Michael F. Bird. What Christians Ought to Believe: An Introduction to Christian Doctrine Through the Apostles’ Creed. Grand Rapids, MI: Zondervan Academic, 2016. 240 pp. $24.99.
Dr. Michael Bird‘s latest offering, his most accessible book yet, is both enlightening for the average person in the pew and edifying for the student and scholar. Bird spends the first two chapters of What Christians Ought to Believe providing an introduction to creeds and an apologetic for why we need them. To a Christian world where the dominant creedal affirmation is “no creed but the Bible,” he argues that “by ignoring the creeds those who consider themselves to be orthodox are effectively sawing off the theological branches upon which they are sitting” (13). Bird shows how creeds are biblical, summarize the New Testament tradition, and marked out the boundaries of the faith. He provides an overview of the canonization process that demonstrates that the creed and canon were mutually creating and mutually reinforcing. Finally, he argues that creeds can both invigorate our faith and provide a sure anchor for biblical faith.
The rest of the book (twelve chapters) is devoted to a systematic exposition of the theology of the Apostles’ Creed. Beginning with “I believe,” Bird explores the meaning of (Christian) faith itself and reveals it to be “our trusting response to what God has done for us and promised us in the gospel, which in turn pervades every aspect of our lives” (46). In illuminating the fatherhood and omnipotence of the Creator-God he addresses the controversial issues of the patriarchal language and the creation accounts and shows how the ultimate issue in both cases is the identity of God and our relationship to him. Bird introduces the doctrines of incarnation and hypostatic union as well as some of the Christological heresies; he helpfully spends a chapter on the life and ministry of Jesus (which is not mentioned in the Creed), showing how “Jesus’s messianic career is not simply the hors d’oeuvres to the atonement” (87) and probing the depths of what it meant to call Jesus “Lord.” He engages with critical views of the virgin birth but also highlights five dimensions of the its true significance (it was not so that Jesus would be without sin!).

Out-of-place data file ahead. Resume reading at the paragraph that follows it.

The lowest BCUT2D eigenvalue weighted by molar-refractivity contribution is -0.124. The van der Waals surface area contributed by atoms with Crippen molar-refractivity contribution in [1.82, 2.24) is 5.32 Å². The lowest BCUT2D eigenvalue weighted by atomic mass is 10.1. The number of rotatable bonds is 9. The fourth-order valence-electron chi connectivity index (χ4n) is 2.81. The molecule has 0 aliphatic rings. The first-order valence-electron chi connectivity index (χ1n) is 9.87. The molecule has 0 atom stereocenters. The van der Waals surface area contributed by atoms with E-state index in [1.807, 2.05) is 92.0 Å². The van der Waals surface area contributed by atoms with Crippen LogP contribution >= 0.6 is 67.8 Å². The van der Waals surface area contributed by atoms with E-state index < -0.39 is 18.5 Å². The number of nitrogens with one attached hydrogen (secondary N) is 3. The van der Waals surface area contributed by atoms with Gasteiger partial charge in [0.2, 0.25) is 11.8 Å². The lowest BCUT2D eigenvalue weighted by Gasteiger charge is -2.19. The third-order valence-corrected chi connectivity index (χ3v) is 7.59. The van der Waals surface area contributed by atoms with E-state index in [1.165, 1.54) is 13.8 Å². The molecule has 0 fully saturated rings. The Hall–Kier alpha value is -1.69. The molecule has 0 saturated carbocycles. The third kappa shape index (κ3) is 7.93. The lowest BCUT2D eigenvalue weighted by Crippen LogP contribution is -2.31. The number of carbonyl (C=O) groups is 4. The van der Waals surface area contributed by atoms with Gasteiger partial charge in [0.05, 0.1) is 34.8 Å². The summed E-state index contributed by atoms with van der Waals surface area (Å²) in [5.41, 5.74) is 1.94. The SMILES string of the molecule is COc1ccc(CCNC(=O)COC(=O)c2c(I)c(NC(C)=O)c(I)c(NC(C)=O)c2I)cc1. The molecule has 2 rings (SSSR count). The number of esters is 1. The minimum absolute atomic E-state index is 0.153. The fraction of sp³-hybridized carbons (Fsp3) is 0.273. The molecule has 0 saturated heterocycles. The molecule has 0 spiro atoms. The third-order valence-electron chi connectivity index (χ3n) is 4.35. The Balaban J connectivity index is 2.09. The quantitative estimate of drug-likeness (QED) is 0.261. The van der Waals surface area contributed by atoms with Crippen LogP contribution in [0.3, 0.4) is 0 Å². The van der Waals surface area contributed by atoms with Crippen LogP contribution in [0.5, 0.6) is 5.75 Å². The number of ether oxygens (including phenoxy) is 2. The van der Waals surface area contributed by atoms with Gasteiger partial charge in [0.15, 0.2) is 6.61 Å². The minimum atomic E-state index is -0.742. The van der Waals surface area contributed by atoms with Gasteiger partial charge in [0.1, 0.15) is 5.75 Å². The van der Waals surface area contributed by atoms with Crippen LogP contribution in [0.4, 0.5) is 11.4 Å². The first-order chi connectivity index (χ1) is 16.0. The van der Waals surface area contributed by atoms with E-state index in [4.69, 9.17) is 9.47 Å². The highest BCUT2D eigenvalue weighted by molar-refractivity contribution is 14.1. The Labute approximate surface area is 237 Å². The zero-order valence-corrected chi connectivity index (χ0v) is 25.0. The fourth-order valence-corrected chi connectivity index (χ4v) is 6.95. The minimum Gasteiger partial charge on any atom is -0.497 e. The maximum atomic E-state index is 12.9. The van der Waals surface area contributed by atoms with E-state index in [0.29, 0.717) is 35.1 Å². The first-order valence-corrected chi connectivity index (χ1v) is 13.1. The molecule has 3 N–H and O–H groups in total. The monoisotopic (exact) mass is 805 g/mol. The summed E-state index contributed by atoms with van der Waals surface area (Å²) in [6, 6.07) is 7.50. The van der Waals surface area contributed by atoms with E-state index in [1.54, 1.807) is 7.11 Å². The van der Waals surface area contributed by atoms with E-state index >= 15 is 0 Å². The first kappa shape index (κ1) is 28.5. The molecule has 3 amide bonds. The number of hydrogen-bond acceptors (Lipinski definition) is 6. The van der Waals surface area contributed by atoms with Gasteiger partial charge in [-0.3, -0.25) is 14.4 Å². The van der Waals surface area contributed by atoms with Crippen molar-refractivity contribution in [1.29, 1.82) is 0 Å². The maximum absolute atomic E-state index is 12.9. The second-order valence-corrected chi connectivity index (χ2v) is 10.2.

In regards to the atonement, Bird interestingly points out that while the early church formulated statements about the nature of Christ, it never attempted to reach a consensus on the precise mechanics or effect of the atonement. He provides a good overview of the main theories of atonement and rightly notes that while each is saying something true, some have a greater capacity than others to be the integrating theory. In a move that will surely ruffle some conservative feathers, Bird notes that he favors Christus victor as that integrating theory. Unlike many modern versions of the Apostles’ Creed, Bird uses “He descended to the dead” rather than “He descended to hell.” He helpfully explains the Descensus ad Inferos (explicating what the Bible says about Hades/Sheol and what Christ did there on Holy Saturday) and points out the main facets of the significance of the resurrection. The next chapter on the ascension is particularly helpful, as the ascension is probably the most neglected facet of Jesus’s career; it’s not just “Jesus’s return trip to heaven” (162). In expounding upon the person and work of the Holy Spirit, Bird warns us of the twin dangers of neglecting the Holy Spirit and overemphasizing his manifestations. He passionately argues for the importance of ecclesiology, of the church being part of the content of theology rather than just its packaging (193), and finally, reminds us that heaven is not the end of the world.
What Christians Ought to Believe is one of the best examples of scholarship serving the Church. In this book, one of the finest biblical scholars of our day has written an accessible, popular-level introduction to the basics of the Christian faith. Biblical, theological, and historical concepts are simplified but not simplistic, and at every turn informed by responsible and robust scholarship. This is a great book for intellectually oriented new believers, Christians just starting to get serious about doctrine, as well as mature believers and beginning formal theology students. I can also see this being a great book to study together with someone you are discipling or in small groups. Most of all, this book needs to be devoured by any and all who are either anti-creed or have never studied the Apostles’ Creed.
Many thanks to Mike for having a copy sent to me! I’ll buy you a cup of coffee at SBL 😉